edi01I was invited to join a few road fans at a new-to-me drive-in on Wednesday and that’s just what I did. Although I was not even aware that Edward’s Drive-In existed it has long been an Indianapolis, Indiana, fixture. It opened in 1957 as a Dog ‘n’ Suds. When owner Herb Edwards later went independent he gave the restaurant his own name. A 1978 tornado and a 2006 fire led to significant changes and additions so that the place looks quite a bit different and is a whole lot bigger that the original root beer stand. However, the curb service that was available in 1957 is still offered today.

edi02Indiana is known for big pork tenderloin sandwiches and Edward’s was among the first to serve the popular bun busters. From the beginning the meat was pounded into shape and breaded on site and that’s still the case today. The current menu is fairly large but the three things in the picture are what people are most likely to associate with Edward’s Drive-In. The tenderloin is good and certainly holds a place in Indiana tenderloin history but it’s not the best I’ve ever had. The hand-dipped onion rings just might be. The tasty house made root beer is perfect for washing it all down.

edi03The neon trimmed entrance makes a nice spot to photograph dinner companions Dean Kennedy, Jenny McGinnis, and Jennifer & Pat Bremer. Good food tastes even better when seasoned with good conversation.

Annie’s (Parade is) Back

aop16aLast year what was said to be lack of interest but which can probably better be described as lack of agreement sidelined the Annie Oakley Days Parade in Greenville, Ohio. This year it was back and seemed to be just as popular and nearly as big as it ever was. The return of the parade was announced quite some time ago and right before my last visit to Greenville, some six weeks ago, it was announced that the Grand Marshalls would once again be relatives of mine. Several years ago a cousin and her husband had filled the roles. This year it would be an aunt and uncle.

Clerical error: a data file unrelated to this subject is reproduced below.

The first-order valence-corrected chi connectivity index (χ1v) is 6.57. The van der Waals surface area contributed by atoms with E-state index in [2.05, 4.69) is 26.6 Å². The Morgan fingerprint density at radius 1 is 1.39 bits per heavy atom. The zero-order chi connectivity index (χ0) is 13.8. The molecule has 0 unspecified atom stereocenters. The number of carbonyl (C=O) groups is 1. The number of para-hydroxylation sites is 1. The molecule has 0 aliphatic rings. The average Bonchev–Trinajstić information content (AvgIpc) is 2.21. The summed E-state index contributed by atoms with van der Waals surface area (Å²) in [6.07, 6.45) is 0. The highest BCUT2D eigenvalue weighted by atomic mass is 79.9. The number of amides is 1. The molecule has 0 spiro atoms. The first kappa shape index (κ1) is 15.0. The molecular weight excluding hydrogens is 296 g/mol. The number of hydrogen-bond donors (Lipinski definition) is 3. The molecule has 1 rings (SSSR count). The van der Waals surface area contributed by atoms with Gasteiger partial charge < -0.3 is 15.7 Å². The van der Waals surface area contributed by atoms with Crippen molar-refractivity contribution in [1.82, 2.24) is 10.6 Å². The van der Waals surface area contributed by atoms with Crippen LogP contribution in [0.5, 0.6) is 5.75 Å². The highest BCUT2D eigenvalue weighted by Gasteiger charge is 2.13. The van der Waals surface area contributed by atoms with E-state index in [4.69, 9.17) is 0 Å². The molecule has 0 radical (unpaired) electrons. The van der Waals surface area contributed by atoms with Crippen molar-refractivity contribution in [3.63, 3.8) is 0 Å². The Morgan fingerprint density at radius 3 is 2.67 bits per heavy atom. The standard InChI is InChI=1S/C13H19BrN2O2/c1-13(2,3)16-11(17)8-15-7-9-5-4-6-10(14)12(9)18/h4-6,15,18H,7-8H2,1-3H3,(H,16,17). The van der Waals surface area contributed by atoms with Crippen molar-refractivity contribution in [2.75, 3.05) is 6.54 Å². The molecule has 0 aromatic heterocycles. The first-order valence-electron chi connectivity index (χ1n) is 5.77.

aop16baop16cShortly after the color guard swung around the corner and the parade started down Broadway, the Grand Marshalls rolled by in a white carriage. Uncle Dean and Aunt Arlene had their youngest grandsons with them but Sam and Charlie weren’t really into that smiling and waving thing. They did, however, keep a sharp lookout on both sides of the carriage to prevent any and all surprise attacks.

aop16dKatie Hurd, Miss Annie Oakley for 2016, won her title the old fashioned way — with a gun. Contestants didn’t attempt to gun each other down but, like the real Annie Oakley, demonstrated their shooting skill by firing at a target. The shooting starts at 25 feet and the distance is increased until only one shooter hits the baloon target baloon. That happened at 100 feet. Hurd wears two sashes because she also won this year’s Best Costume competition.